One of the problems bedevilling the debate is the lack of transparency over the huge cross-subsidies that are being created by the renewables obligation and the regime for feed-in tariffs. There is no assurance that their extent is commensurate with the benefits in CO2 abated. My electricity costs me 11p per kilowatt hour. If I erected a wind turbine, I could sell the power I produced to the grid for a whopping 23p. I think I would go out and buy a gizmo which linked my inward meter to my outward meter. That excess cost is averaged over the bills of consumers as a whole, but how much is it in total, or for individual consumers? Here I differ from the noble Lord, Lord May. The whole issue of cost must be given far more attention. The Government cannot ask people to make radical changes to their lifestyle without being more open about the costs that they are being asked to bear.
I accept that “do nothing” is not the right option. Some measures, such as energy efficiency, heat recovery from waste and biomass, and stopping deforestation are probably justified on their own merits. More nuclear power which, in turn, would open the way for electrification of our transport fleet would enhance security of supply. Other measures may be justified as pure insurance, given the uncertainty that we face. But what is badly needed is a consistent metric that allows us to judge whether any given objective is being achieved at minimum cost. The recent book by Professor MacKay, the newly appointed scientific adviser at DECC, provides an excellent starting point. I also very much welcome the intervention by the noble Earl, Lord Selborne, debunking the waste hierarchy and the act of faith that that embodies.
There is the issue of the science, which I had previously taken as given; but many people’s faith is being tested. We are often told that the science is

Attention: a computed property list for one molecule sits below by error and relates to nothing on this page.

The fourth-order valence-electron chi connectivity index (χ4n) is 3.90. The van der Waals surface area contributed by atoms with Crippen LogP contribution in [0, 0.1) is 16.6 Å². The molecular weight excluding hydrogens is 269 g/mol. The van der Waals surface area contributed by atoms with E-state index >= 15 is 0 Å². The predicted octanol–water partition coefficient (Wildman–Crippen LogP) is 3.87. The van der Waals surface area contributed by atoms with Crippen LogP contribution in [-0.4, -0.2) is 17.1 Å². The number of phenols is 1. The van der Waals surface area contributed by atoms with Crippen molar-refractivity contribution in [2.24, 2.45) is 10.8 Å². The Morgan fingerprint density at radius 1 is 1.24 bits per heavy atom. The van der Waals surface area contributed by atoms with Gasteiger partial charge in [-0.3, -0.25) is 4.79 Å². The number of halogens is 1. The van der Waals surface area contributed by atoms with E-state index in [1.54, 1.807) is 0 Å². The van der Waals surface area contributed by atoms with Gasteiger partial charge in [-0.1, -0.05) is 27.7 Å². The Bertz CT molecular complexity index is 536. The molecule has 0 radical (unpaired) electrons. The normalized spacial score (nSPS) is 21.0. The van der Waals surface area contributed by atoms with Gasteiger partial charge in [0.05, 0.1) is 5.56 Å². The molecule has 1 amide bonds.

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settled. I suppose that is what the Inquisition said to Galileo. If so, why are we spending millions of pounds on research? The science is far from settled. There are major controversies not just about the contribution of CO2, on which most of the debate is focused, but about the influence of other factors such as water vapour, or clouds-the most powerful greenhouse gas-ocean currents and the sun, together with feedback effects which can be negative as well as positive.
Worse still, there are even controversies about the basic data on temperature. The series going back one, 10 or 100,000 years are, in the genuine sense of the word, synthetic. They are not direct observations but are melded together from proxies such as ice cores, ocean sediments and tree rings.
Given the extent to which the outcome is affected by the statistical techniques and the weightings applied by individual researchers, it is essential that the work is done as transparently as possible, with the greatest scope for challenge. That is why the disclosure of documents and e-mails from the Climatic Research Unit is so disturbing. Instead of an open debate, a picture is emerging of selective use of data, efforts to silence critics, and particularly a refusal to share data and methodologies.